Buddy isn’t crazy; giving back really works | Local columns

Buddy Roybal’s life story unfolds like a Frank Capra feel-good movie – a local boy does good; hard work overcomes difficulties; the good guys finish first.

It all seems a little unreal, this being 2022 and not 1942. But Buddy Roybal’s story is as authentic as the sound of his voice as he talks about why he always shows up first when it’s time for a community event or need.

“I learned a long time ago,” says the Santa Fe businessman. “The more I gave, the more I received.”

I’ve long been a bit fascinated by Cervantes “Buddy” Roybal, the 75-year-old Santa Fe paint store owner who gets up at 4 a.m. every morning, still works about 60 hours a week, and spice up his off hours by volunteering. signs that, in one or 100 ways, make the city a little better and brighter.

He is far from the only one to show such altruism. It’s an amazing city that way. I tell people that my favorite night of the year is the 10 people who made a difference recognition dinner, because those honored for their volunteerism and dedication renew hope in a world pounded by, well, the human condition. And as someone who’s been on the selection committee, I can tell you that it would be easy to do a 15 Who or a 20 Who or a 30 Who every year.

There is still a lot of good in the world.

Still, Roybal came to mind on Wednesday when he helped celebrate a successful effort to replace the Plaza’s aging benches. Along with his wife Irene, the Chamber of Commerce, and some city funds, it was done in a way that paid homage to the original benching effort of years past. These new babies look exactly like the old ones – phew! – but are constructed from cast aluminum which should reduce the need for maintenance.

It’s a small thing. But a great thing.

The Roybals aren’t beautifying-late-comers; they also organized volunteer painting efforts in the Plaza and beyond, including bridges.

“Just being involved…if I live in a city, I want the city to look good, to feel good,” he says by way of explanation.

More on that in a minute. But if it was all about good works and good deeds with Roybal, that would be one thing. But the whole story is equally important to a guy who took over Coronado Paint and Decorating 36 years ago, perhaps with more savvy than common sense. He says he was underfunded and struggling when he started, even making ends meet by renting out his house and living in a small dwelling behind his shop. The place had a shower and a microwave and nothing else.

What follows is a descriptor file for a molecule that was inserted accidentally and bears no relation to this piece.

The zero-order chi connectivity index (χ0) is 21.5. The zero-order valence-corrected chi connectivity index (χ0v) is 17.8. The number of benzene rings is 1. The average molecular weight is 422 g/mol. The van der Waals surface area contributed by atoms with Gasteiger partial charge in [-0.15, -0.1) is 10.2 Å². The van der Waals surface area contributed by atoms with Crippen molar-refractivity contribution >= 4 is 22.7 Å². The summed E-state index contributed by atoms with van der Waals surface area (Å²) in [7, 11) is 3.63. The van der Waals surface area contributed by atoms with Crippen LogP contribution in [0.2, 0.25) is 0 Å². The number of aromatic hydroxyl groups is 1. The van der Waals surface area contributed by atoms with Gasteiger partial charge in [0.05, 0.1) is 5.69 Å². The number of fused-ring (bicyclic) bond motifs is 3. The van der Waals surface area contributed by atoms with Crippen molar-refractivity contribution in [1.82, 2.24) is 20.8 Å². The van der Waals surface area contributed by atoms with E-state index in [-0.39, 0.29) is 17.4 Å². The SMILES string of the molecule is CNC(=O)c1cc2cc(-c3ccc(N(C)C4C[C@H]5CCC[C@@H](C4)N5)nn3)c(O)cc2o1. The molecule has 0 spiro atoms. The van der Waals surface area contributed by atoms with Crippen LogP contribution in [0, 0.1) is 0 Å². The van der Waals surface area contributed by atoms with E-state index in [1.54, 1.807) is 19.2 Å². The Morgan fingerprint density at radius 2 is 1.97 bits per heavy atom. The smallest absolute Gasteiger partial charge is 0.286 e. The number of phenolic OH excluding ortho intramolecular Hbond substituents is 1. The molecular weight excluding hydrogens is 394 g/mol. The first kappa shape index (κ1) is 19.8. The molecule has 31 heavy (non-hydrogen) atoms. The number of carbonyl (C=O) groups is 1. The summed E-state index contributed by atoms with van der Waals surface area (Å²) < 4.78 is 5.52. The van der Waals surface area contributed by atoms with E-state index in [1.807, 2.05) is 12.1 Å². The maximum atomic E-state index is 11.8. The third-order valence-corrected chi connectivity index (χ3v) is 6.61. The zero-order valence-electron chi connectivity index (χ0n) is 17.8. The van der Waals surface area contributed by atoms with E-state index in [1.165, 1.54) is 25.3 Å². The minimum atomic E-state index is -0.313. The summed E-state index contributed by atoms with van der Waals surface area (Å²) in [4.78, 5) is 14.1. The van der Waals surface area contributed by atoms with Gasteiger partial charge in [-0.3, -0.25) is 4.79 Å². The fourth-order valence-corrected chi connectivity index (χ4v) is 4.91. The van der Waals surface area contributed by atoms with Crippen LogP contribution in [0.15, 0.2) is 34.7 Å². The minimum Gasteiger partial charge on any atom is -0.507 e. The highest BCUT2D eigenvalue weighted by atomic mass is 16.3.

Perhaps the first big job he got, at the city’s convention center, was more than he could handle. He had to borrow money just to buy the carpet needed to carry out the work.

“It’s the American dream to be your own boss, but it’s hard,” he says. “I appreciate people who start their own business.”

Over the years, his business has grown, aided by a claim — or is that happy? — determination to make things happen. I don’t know what Roybal’s bank account says, but he’s doing pretty well; it has 17 classic cars of all shapes and sizes, filled with Mustangs, Corvettes, and Buicks of yesteryear. Of all the many projects he supports, it’s clear that the classic car show just off the Plaza on July 4 at the Rotary Club pancake breakfast is a passion. Like many of us, he eagerly awaits his return.

But there are many projects that need attention. With the Plaza Benches restored, pretty and welcoming, Roybal is trying to rally support to do something about Cerrillos Road, the city’s often-troubled spine that defies easy answers. His vision is quite simple: he would like to organize an effort between different companies in the city that could take care of the areas along Cerrillos that need sprucing up. Create a contest; engage people; make it a community thing.

“Cerrillos looks so bad,” says Roybal, who drives her every day.

We’ll see how his idea pans out, but it’s suspected that if anything happens, he’ll help push it forward. Roybal knows most of the city’s influential players, from the mayor to his fellow businessmen. He’s one of those guys who has a tapeworm for action and knows how to call the right people.

“Satisfaction is not for me,” he says. “It’s just to be able to accomplish something. If that doesn’t happen, you just work harder.

You would hear something like this in a Frank Capra script in old black and white movies. Buddy Roybal feels like a character in Mr. Smith goes to Washington Where It’s a wonderful life. The skeptic in me fears it’s too good to be true. It’s not.

Part of our conversation turned to newspaper content: Roybal has an idea for a good news column The New Mexican should run. He thinks there’s a lot to celebrate in the city; the things we miss; things we should write about.

Shit, maybe he’s right. The more you give, the more you receive.

Phill Casaus is the editor of

The New Mexican.

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